Subversion has a long history in the enterprise and is the version control standard for a vast amount of development organizations. Whether it’s granular directory/subdirectory checkout control, the ability to manage large proprietary binary files, or its just the standard in your enterprise, there are compelling reasons why organizations maintain large SVN implementations.

Fortunately, many enterprise organizations find that it is not necessary to choose between the two. And to be clear, we are not stating that SVN is better than Git (or vice versa). That answer depends on your environment, development workflow, corporate requirements, etc.

Managing SVN and Git Side-by-Side with TeamForge SCM 

TeamForge SCM recognizes this dynamic. It’s not a question of distributed or centralized, Git or SVN (or insert your own central version control tool of choice) … It’s a question of and. Therefore, the organization with the infrastructure to elastically support both development models will succeed compared to one that artificially restricts the development model because of inflexible tools, infrastructure or workflow.

Using CollabNet TeamForge SCM, it is possible to manage both tools side-by-side, exposing the strengths and capabilities of both platforms in a typical enterprise development workflow. Recognizing that both version control systems will be in use, we’ve decided to instead focus on providing consistent workflow, visualization and traceability. Having a system that aggregates an enterprises’ entire DVCS and CVCS code activity, file changes, branch activity and commit volume while highlighting exactly where development code/build/review activity is succeeding or failing is not just helpful but essential in measuring software execution in the enterprise. Indeed, this model highlights the ever increasing needs for effective Continuous Integration (CI) as resources are produced from disparate tools and composited together in the production of a complex enterprise software asset.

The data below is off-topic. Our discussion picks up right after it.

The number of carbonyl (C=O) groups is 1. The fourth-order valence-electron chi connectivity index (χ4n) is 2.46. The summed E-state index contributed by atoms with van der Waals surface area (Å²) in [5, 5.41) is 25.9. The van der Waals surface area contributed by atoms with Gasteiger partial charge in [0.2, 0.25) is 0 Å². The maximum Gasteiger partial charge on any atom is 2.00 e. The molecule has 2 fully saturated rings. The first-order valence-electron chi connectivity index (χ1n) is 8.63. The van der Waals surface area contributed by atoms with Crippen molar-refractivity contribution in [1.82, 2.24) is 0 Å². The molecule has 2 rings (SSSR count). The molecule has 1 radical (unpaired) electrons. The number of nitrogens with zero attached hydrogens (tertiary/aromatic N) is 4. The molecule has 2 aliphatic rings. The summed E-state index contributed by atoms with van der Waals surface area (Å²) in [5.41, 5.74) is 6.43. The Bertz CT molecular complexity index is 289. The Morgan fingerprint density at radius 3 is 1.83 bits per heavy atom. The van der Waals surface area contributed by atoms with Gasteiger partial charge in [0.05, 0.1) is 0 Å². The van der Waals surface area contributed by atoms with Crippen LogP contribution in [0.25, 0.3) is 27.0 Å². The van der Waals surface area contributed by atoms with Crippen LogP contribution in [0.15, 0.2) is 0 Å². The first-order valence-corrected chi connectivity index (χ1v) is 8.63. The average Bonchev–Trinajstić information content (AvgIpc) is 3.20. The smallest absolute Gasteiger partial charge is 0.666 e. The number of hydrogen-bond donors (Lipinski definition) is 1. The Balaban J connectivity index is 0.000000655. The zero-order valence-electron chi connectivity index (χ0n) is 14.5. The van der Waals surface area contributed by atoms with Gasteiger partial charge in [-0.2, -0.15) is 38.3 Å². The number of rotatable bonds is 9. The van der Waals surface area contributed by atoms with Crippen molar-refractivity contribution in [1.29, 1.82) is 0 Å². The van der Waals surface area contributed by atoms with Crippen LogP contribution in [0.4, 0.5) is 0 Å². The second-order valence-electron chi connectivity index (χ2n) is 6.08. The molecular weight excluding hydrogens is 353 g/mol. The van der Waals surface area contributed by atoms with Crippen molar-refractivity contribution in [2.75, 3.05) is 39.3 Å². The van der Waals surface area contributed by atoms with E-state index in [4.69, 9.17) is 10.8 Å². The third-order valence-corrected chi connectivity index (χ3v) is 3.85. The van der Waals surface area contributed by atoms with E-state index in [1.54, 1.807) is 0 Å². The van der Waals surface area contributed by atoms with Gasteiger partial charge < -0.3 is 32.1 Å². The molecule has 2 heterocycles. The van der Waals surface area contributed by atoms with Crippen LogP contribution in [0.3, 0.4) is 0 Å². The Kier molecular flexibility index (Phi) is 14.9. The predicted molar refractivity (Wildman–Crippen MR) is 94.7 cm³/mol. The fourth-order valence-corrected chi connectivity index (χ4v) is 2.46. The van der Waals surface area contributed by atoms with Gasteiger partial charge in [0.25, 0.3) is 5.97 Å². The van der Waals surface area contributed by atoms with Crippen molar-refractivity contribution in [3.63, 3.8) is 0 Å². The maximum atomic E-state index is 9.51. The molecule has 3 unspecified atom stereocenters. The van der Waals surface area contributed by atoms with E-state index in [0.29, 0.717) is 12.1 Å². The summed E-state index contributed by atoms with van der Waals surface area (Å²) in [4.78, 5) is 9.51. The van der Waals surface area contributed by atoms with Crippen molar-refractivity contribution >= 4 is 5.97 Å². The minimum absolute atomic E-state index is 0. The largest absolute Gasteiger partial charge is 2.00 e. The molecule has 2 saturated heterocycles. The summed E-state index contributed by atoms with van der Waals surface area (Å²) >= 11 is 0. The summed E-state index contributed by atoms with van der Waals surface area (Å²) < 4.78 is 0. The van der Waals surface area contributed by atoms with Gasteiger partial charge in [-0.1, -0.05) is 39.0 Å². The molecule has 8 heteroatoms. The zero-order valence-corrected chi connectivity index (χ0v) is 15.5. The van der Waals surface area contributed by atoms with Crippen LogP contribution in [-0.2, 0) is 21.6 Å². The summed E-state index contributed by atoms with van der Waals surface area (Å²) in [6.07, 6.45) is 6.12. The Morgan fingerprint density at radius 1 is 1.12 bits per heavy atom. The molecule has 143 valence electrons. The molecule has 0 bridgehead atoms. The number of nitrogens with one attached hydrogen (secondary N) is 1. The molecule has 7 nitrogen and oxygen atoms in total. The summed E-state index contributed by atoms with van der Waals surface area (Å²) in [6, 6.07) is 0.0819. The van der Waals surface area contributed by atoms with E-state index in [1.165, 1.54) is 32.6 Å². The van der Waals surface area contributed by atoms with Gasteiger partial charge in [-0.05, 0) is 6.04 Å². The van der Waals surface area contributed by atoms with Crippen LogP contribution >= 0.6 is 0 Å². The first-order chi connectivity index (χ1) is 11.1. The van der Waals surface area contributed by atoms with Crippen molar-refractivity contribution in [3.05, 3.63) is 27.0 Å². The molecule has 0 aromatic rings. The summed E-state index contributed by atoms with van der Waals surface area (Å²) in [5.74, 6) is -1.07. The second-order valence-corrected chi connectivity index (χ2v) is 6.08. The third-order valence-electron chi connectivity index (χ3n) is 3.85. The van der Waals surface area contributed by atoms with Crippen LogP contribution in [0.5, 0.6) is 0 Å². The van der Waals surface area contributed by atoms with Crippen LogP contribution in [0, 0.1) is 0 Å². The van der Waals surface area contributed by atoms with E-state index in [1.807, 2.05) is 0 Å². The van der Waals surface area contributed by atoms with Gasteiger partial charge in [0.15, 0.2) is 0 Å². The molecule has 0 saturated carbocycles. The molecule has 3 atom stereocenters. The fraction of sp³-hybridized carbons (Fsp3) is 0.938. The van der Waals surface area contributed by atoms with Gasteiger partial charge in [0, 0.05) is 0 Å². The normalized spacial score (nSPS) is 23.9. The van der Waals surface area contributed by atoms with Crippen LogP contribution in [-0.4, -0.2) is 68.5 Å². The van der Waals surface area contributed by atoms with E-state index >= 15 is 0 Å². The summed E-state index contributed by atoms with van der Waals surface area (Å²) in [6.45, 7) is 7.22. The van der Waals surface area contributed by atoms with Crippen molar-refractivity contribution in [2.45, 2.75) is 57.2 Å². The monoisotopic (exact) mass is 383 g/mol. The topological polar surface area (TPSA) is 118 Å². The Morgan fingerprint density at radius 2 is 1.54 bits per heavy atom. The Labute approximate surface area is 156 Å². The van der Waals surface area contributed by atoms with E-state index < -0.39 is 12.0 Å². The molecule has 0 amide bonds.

With the pace of change accelerating, development teams demanding a flexible portfolio of tools, and enterprises looking for the most effective workflow to support their teams, the use of SVN and Git side-by-side is becoming the norm not the exception. Fortunately, CollabNet has the history and experience to make this a reality. Git is a perfect complement to SVN and TeamForge SCM seamlessly integrates both tools keeping developers productive and enterprise software delivery highly efficient.

Find out more about TeamForge at http://www.collabnet.com/Play



Scott is responsible for driving the product strategy, technical and business requirements for CollabNet’s core product line, TeamForge. Scott has over 19 years of engineering and product management experience across large and start-up technology firms with a focus on enterprise and infrastructure software. Prior to CollabNet, Scott held leadership product management and marketing positions at Cisco, VERITAS Software and Panta Systems. He was part of the initial core team for Cisco’s entry into the server market with responsibility for leading inbound and outbound software product management and helping to drive the platform to a #1 market position within 5 years. Scott holds a Bachelor of Science degree in Engineering and graduated with honors from U.C. San Diego.